(NNPA) - One of the astronauts who lost their lives when the space shuttle Columbia disintegrated as it descended to land near the completion of its 16-day mission, was one of nine African-Americans to ever go into space. (NNPA) - One of the astronauts who lost their lives when the space shuttle Columbia disintegrated as it descended to land near the completion of its 16-day mission, was one of just nine African-Americans to ever go into space.
Lt. Col Michael P. Anderson, 43, died along with six other astronauts Saturday morning, as the shuttle explosion strewed pieces of hot metal and toxic rubbish across hundreds of miles of Texas and Louisiana. He once described his job as being “to tackle the unknown, and take part in man’s greatest adventure.”
On this latest exploration into space, Anderson, the crew’s lone African-American member, was the mission’s payload commander, responsible for managing the scientific experiments conducted aboard the Columbia. In his last national interview, with National Public Radio’s Tavis Smiley, Anderson said that the space program had a “really bright” future for African-Americans, with three Black astronauts scheduled to fly on shuttle missions in the coming year. The interview took place on Wednesday, Jan. 29, Col. Anderson and Columbia pilot Willie McCool answered questions from space.
Anderson said that astronauts Robert Curbeam, Joan Higginbotham and Stephanie Wilson were all in line to take shuttle flights on various missions.
“It looks like the future’s really bright,” Anderson said. But in the past he has admitted that being Black has been a challenge as he moved through the steps necessary to become an astronaut.
“Throughout life, every individual faces challenges. The key to facing those challenges is having confidence and faith in yourself,” Anderson said in a NASA sponsored Web cast in March 2000. “Instead of giving up, I always looked for an open window of opportunity. You have take advantage of those windows. Whatever obstacles face you, don’t let them stop you. Be willing to work hard to get all the tools you need so you can take advantage of the opportunities that present themselves.”
While the astronauts get a lot of the recognition, the experiments being conducted on the Columbia mission would have also benefited African-Americans, he said. The scientists on board were growing prostate cancer cell in a bioreactor on the shuttle in order to study the disease, which disproportionately affects Black men.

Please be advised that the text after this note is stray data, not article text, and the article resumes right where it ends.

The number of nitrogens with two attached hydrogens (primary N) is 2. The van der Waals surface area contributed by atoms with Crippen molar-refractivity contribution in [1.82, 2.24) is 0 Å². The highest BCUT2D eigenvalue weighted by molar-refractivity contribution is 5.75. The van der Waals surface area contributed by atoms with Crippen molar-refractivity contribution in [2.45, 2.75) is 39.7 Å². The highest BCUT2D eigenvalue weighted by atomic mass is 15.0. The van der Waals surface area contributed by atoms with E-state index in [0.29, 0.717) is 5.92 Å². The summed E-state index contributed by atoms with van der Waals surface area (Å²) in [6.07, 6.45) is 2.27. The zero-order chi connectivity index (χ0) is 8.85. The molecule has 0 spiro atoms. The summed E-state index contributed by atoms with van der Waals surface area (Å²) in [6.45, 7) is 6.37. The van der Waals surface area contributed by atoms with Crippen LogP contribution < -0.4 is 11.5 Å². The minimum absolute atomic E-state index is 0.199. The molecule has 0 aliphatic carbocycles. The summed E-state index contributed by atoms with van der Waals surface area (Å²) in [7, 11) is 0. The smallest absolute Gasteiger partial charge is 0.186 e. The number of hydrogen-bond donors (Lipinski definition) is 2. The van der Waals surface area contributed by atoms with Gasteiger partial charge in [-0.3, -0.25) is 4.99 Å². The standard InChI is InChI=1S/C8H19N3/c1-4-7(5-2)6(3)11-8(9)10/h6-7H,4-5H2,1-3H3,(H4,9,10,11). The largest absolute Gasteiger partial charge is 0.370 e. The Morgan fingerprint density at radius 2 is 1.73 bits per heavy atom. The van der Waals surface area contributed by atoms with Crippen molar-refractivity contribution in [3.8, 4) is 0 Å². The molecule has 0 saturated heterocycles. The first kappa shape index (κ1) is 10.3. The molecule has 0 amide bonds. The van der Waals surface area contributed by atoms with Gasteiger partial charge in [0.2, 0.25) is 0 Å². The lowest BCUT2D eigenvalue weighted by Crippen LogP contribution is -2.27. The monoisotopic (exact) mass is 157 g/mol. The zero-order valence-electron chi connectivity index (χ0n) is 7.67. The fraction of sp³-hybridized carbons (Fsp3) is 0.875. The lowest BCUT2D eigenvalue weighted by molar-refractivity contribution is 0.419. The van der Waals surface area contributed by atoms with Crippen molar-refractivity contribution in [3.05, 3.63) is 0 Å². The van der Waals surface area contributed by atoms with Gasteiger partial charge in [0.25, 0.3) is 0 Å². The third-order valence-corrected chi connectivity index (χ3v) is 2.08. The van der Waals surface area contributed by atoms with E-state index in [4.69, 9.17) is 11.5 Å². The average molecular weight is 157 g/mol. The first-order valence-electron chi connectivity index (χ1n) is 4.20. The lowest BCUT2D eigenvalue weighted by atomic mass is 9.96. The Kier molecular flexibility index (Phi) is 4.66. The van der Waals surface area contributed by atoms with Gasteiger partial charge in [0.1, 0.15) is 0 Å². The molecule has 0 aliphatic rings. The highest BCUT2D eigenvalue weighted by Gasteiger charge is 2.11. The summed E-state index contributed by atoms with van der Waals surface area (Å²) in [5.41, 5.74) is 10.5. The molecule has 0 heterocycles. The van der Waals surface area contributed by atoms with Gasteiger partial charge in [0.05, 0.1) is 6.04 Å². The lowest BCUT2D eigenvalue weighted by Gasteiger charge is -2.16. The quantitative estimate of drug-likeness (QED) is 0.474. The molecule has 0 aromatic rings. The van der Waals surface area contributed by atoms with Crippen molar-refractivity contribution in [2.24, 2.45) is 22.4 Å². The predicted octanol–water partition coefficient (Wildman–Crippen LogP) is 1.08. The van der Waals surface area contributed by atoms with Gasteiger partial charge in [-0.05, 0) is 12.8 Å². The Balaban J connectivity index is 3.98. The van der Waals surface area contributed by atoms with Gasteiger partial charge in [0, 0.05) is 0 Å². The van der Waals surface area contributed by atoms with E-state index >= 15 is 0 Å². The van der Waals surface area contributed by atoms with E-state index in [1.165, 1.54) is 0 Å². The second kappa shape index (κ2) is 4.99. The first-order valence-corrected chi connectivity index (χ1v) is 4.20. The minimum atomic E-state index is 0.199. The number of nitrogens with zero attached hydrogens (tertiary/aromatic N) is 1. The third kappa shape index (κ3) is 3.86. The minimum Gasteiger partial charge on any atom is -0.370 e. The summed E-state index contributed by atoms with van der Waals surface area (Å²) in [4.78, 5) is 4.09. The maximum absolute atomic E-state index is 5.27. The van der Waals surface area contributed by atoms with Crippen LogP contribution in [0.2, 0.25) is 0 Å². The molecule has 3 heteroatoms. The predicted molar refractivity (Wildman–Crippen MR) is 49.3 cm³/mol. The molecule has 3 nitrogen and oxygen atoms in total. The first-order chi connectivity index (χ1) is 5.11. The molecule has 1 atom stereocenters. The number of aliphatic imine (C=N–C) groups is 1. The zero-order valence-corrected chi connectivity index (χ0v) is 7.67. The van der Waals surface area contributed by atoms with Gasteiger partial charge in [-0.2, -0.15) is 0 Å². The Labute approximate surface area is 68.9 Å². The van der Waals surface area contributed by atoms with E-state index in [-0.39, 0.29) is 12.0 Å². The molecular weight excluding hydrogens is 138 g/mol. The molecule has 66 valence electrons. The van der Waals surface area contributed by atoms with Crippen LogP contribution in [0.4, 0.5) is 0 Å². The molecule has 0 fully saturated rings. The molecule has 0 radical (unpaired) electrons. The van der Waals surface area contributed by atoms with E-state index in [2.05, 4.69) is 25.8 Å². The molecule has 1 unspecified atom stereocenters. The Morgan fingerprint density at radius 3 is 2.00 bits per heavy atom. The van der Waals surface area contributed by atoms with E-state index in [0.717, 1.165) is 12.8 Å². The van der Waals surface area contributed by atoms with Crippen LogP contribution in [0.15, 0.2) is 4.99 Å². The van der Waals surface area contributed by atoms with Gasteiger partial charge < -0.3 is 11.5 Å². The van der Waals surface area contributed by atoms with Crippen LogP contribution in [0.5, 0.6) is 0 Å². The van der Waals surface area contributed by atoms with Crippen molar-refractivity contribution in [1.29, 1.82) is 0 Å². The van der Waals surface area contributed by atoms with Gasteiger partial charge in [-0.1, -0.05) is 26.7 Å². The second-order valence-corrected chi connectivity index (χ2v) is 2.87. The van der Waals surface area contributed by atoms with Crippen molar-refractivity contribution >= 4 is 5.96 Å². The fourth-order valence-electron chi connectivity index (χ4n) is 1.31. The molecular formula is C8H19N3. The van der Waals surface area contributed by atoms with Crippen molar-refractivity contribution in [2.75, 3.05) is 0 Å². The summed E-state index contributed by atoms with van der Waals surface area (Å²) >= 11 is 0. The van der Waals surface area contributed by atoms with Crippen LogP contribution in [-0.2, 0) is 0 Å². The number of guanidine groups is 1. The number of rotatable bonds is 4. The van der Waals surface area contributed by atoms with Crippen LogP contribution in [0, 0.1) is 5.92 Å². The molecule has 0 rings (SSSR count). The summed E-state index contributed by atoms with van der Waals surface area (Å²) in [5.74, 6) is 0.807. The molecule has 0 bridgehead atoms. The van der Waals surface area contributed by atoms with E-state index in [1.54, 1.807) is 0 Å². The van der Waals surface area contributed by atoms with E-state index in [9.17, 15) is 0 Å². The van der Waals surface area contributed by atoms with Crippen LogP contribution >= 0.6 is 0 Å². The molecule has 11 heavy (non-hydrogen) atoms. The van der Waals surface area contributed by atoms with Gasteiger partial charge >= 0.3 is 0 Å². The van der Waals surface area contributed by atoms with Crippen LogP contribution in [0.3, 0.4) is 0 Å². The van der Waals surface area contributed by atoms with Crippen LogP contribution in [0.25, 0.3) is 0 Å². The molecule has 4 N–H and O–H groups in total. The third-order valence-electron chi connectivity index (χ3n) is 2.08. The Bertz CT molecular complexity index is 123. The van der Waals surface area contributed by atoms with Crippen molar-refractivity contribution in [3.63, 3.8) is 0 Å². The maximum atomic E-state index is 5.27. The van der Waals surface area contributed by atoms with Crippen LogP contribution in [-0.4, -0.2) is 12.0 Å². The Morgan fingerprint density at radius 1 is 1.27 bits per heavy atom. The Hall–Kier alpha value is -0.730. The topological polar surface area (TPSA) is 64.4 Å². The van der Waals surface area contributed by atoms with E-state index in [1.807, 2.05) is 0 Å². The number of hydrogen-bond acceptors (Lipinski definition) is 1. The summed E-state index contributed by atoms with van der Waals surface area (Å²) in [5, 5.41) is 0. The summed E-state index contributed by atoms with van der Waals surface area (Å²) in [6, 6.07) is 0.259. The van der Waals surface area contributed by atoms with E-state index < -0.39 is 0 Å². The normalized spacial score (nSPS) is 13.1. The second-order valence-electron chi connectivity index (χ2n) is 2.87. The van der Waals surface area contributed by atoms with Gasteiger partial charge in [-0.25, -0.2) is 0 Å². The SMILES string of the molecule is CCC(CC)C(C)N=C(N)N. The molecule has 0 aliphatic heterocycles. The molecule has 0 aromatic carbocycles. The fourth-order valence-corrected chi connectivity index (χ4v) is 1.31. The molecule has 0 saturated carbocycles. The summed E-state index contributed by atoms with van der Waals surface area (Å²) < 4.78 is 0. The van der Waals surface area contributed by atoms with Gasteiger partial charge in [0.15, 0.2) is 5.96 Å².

“Hopefully, from some of the research we’re doing up here, we can really help out in those areas,” Anderson told Smiley. “So far, I have to tell you, we’ve been really pleased with what we’re seeing. We’re exceeding almost all of our expectations, and we’re getting some really good science.”
Col. Anderson had one other space flight under his belt, a 1998 journey to the space station aboard space shuttle Endeavor. On that flight the shuttle crew docked with the Russian Space Station Mir and delivered more than 9,000 pounds of supplies and equipment, as well as exchanged U.S. astronauts.
With more than 211 hours in space, Anderson was among the most experienced of the crew members. He, Commander Rick D. Husband and Mission Specialist Kalpana Chawla were the only members of the crew with more than one space flight. It had been nearly five years since Col. Anderson flew in space. Since then he said he’s been more than ready to go back.
“I’m ready to go right now. Sign me up and I’ll go any time,” he said in the 2000 Web chat. “The first thing I thought about when I got to space was the fact that all of these years of hard work and training had paid off. My dream had finally come true,” he wrote in that web cast. “I think dreams are very important. You should find out what your dream is and pursue it. When we went from the gravity of earth to the zero gravity of space, I knew my dream had come true. When you look back at Earth and see how beautiful it is, you realize how special it is. I felt very honored and blessed to be allowed and being able to travel into space and see